|Title:||Fanfare for Elizabeth|
|Publisher:||Macmillan & Co. Ltd|
|Tags:||biography, Elizabethan, England, non-fiction, royalty, Elizabeth I|
This is the story of the childhood—terrible, but romantic and dramatic—of one of the greatest women ever born in England, Elizabeth Tudor. Born to be Queen, she lived for England alone, sacrificing her love and all her personal happiness for her country. From her earliest childhood she walked in danger.
In this book, we see the little motherless child disinherited because her mother, the light laughing Anne Boleyn (thought by the crowd to be a witch), had been beheaded for real or fancied adulteries. We watch that child grow into a great princess, who was to become a yet greater Queen.
The portrait is not that of the child Elizabeth alone. We see King Henry the Eighth and his variegated family life, the spying and terrors and splendours of the Court. We walk in the Nursery Palace of Hunsdon, and in the plague-stricken city of London, past suburbs where the criminals lived, and streets where the beggars died, past the bear-pits where the blind bears were tortured for sport. [Suggest a different description.]
Author Bio for Sitwell, Edith
Edith Sitwell (1887-1964)
Dame Edith Louisa Sitwell, was a British poet and critic and the eldest of the three literary Sitwells. Sitwell published poetry continuously from 1913, some of it abstract and set to music. Her early work was often experimental, creating melody, using striking conceits, new rhythms, and confusing private allusions. With her dramatic style and exotic costumes, she was sometimes labelled a poseur, but her work was praised for its solid technique and painstaking craftsmanship.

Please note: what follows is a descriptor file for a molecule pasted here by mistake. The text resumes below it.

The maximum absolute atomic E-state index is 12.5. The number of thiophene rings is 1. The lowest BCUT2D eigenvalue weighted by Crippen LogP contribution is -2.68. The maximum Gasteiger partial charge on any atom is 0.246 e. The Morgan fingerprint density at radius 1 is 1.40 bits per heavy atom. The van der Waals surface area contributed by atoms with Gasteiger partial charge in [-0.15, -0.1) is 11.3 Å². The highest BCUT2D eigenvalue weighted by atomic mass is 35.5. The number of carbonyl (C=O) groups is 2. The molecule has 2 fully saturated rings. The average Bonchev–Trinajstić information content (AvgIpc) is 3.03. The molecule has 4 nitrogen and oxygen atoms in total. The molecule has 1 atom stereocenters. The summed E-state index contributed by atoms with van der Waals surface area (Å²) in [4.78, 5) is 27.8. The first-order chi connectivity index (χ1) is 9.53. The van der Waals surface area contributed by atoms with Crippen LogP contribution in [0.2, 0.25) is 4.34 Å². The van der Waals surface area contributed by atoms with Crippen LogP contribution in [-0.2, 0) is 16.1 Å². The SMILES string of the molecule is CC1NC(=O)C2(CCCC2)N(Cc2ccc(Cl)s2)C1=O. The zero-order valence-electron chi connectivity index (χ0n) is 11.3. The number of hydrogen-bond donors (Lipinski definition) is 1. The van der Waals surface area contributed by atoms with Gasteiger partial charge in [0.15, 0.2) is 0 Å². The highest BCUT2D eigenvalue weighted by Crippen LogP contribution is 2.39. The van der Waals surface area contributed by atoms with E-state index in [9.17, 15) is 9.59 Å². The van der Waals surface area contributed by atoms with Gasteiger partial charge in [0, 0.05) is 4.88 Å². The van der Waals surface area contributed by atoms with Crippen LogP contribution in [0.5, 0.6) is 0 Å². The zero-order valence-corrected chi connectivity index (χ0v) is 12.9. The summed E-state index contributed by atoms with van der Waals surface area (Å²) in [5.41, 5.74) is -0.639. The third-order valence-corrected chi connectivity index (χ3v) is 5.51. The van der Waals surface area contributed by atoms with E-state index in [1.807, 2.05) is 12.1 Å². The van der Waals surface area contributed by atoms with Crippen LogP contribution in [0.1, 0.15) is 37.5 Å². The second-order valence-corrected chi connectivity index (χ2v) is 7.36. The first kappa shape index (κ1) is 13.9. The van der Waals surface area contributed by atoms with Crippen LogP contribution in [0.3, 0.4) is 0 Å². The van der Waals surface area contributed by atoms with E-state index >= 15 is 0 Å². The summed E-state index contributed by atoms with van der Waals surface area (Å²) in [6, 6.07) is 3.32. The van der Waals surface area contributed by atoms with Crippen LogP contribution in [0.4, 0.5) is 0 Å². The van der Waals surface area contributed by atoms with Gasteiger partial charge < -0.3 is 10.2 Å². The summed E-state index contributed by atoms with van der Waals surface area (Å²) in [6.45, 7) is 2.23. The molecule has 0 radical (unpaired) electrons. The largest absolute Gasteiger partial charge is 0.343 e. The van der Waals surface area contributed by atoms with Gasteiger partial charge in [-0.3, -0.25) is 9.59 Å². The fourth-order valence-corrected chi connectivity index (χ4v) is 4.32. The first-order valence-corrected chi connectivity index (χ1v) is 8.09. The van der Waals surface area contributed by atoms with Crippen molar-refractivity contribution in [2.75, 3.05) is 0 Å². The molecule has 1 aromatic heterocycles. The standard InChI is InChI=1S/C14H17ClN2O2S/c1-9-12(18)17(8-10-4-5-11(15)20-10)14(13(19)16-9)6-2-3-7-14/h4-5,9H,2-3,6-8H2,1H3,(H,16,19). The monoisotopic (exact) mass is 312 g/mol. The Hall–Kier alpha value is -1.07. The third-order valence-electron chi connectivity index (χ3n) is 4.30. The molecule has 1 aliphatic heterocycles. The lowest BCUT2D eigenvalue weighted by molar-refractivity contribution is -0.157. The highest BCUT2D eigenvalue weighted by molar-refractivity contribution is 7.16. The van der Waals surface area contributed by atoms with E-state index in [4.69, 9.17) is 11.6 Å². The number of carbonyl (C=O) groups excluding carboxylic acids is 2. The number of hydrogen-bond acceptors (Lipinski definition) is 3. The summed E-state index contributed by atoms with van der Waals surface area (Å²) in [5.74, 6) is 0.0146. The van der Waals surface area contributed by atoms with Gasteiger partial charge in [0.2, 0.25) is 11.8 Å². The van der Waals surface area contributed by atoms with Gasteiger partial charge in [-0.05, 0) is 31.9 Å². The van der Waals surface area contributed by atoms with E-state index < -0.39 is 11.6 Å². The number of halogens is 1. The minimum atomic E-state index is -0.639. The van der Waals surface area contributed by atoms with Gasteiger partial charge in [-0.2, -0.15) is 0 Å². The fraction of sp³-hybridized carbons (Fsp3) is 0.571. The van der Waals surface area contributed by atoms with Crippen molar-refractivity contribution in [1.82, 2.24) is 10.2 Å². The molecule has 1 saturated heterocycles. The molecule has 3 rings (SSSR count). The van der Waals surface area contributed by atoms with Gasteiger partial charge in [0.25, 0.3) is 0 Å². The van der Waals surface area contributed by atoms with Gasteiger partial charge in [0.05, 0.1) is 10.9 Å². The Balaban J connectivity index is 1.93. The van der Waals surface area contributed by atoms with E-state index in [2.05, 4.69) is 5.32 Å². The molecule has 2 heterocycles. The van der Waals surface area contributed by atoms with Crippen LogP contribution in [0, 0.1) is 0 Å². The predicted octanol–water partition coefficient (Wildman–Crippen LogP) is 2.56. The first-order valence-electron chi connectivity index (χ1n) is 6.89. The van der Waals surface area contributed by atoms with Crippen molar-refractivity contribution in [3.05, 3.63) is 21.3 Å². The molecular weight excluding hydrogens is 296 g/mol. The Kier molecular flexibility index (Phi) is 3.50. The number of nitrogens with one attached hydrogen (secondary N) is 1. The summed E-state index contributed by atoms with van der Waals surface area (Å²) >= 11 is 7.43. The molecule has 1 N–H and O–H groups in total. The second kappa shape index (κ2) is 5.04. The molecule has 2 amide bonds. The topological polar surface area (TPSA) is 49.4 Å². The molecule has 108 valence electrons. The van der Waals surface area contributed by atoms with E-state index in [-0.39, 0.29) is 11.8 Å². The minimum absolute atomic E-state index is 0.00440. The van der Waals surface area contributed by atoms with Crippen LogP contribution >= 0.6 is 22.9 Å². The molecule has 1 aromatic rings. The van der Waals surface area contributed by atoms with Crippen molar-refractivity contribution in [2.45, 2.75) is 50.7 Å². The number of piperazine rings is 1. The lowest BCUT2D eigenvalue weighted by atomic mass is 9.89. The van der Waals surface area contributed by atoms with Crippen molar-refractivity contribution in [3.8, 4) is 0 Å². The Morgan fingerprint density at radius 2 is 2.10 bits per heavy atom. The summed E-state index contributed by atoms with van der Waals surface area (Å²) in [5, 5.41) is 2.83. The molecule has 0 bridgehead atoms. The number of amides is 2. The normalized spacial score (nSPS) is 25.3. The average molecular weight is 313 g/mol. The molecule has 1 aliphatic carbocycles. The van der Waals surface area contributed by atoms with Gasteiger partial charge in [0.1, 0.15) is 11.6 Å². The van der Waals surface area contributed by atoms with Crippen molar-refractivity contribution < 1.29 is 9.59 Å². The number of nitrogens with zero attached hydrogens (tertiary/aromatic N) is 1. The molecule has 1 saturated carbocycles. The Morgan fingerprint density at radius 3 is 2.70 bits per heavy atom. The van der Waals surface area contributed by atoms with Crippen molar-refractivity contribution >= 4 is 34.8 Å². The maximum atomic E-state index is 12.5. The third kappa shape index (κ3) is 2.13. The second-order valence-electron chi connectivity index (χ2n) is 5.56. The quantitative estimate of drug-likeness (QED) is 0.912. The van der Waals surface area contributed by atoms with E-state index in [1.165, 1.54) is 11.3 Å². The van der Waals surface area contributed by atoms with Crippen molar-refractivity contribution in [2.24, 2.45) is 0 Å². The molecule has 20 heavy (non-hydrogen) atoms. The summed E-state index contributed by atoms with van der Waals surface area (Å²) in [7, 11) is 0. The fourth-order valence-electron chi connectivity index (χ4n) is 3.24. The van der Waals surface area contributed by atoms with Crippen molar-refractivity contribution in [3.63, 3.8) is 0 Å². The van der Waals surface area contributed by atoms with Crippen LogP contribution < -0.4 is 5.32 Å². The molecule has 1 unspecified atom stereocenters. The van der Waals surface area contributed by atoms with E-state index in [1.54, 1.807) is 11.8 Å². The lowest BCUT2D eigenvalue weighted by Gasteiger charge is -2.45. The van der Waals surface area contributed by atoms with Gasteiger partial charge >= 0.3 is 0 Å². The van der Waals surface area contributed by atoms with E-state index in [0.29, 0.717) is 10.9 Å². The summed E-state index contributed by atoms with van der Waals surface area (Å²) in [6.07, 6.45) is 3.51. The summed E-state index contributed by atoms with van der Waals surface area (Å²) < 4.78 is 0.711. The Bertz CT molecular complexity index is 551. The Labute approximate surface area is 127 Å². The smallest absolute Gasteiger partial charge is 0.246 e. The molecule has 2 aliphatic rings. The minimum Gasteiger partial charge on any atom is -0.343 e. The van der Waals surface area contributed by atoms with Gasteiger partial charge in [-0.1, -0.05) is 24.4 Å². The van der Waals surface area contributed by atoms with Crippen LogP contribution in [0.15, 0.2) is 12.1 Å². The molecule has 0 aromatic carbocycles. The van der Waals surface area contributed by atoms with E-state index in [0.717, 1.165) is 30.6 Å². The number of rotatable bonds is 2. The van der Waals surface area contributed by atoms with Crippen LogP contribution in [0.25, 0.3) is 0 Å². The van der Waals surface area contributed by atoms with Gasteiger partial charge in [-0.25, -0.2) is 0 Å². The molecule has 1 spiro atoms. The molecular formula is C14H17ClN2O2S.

“Still Falls the Rain” about the London Blitz, remains perhaps her best-known poem set to music by Benjamin Britten. Façade is a series of poems in which the poems are recited over an instrumental accompaniment by William Walton.
Sitwell wrote two books about Queen Elizabeth I of England: Fanfare for Elizabeth (1946) and The Queens and the Hive (1962). She always claimed that she wrote prose simply for money and both these books were extremely successful, as were her English Eccentrics (1933) and Victoria of England (1936).
Robert K. Martin summed up Sitwell’s literary career in Dictionary of Literary Biography: “Sitwell’s reputation has suffered from the exceptional success of Façade, which was often treated as if it were the only work she had ever written. Inadequate attention has been paid to her development as a social poet, as a religious poet, and as a visionary. Her career traces the development of English poetry from the immediate post-World War I period of brightness and jazzy rhythms through the political involvements of the 1930s and the return to spiritual values after World War II. Her technique evolved, and, although she always remained a poet committed to the exploration of sound, she came to use sound patterns as an element in the construction of deep philosophic poems that reflect on her time and on man’s condition. . . . She remains one of the most important voices of twentieth-century English poetry.”
Sources: poetryfoundation.org; britannica.com
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